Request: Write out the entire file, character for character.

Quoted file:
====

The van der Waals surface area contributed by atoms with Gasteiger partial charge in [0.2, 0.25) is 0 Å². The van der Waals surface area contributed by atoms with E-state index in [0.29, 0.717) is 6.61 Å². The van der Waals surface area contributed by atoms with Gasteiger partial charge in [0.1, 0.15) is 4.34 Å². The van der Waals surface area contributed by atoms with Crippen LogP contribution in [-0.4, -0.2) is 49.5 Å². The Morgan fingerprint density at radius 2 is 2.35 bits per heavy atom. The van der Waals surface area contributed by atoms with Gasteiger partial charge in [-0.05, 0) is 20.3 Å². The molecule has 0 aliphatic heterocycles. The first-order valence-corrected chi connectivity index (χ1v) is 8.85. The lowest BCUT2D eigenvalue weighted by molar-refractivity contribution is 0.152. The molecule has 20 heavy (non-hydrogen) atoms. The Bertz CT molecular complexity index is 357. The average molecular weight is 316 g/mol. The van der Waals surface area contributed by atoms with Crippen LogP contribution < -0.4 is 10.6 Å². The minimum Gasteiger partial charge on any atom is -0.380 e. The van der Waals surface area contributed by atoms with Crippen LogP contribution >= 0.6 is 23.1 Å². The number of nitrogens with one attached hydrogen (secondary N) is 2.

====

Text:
The van der Waals surface area contributed by atoms with Gasteiger partial charge in [0.2, 0.25) is 0 Å². The van der Waals surface area contributed by atoms with E-state index in [0.29, 0.717) is 6.61 Å². The van der Waals surface area contributed by atoms with Gasteiger partial charge in [0.1, 0.15) is 4.34 Å². The van der Waals surface area contributed by atoms with Crippen LogP contribution in [-0.4, -0.2) is 49.5 Å². The Morgan fingerprint density at radius 2 is 2.35 bits per heavy atom. The van der Waals surface area contributed by atoms with Gasteiger partial charge in [-0.05, 0) is 20.3 Å². The molecule has 0 aliphatic heterocycles. The first-order valence-corrected chi connectivity index (χ1v) is 8.85. The lowest BCUT2D eigenvalue weighted by molar-refractivity contribution is 0.152. The molecule has 20 heavy (non-hydrogen) atoms. The Bertz CT molecular complexity index is 357. The average molecular weight is 316 g/mol. The van der Waals surface area contributed by atoms with Crippen LogP contribution < -0.4 is 10.6 Å². The minimum Gasteiger partial charge on any atom is -0.380 e. The van der Waals surface area contributed by atoms with Crippen LogP contribution >= 0.6 is 23.1 Å². The number of nitrogens with one attached hydrogen (secondary N) is 2.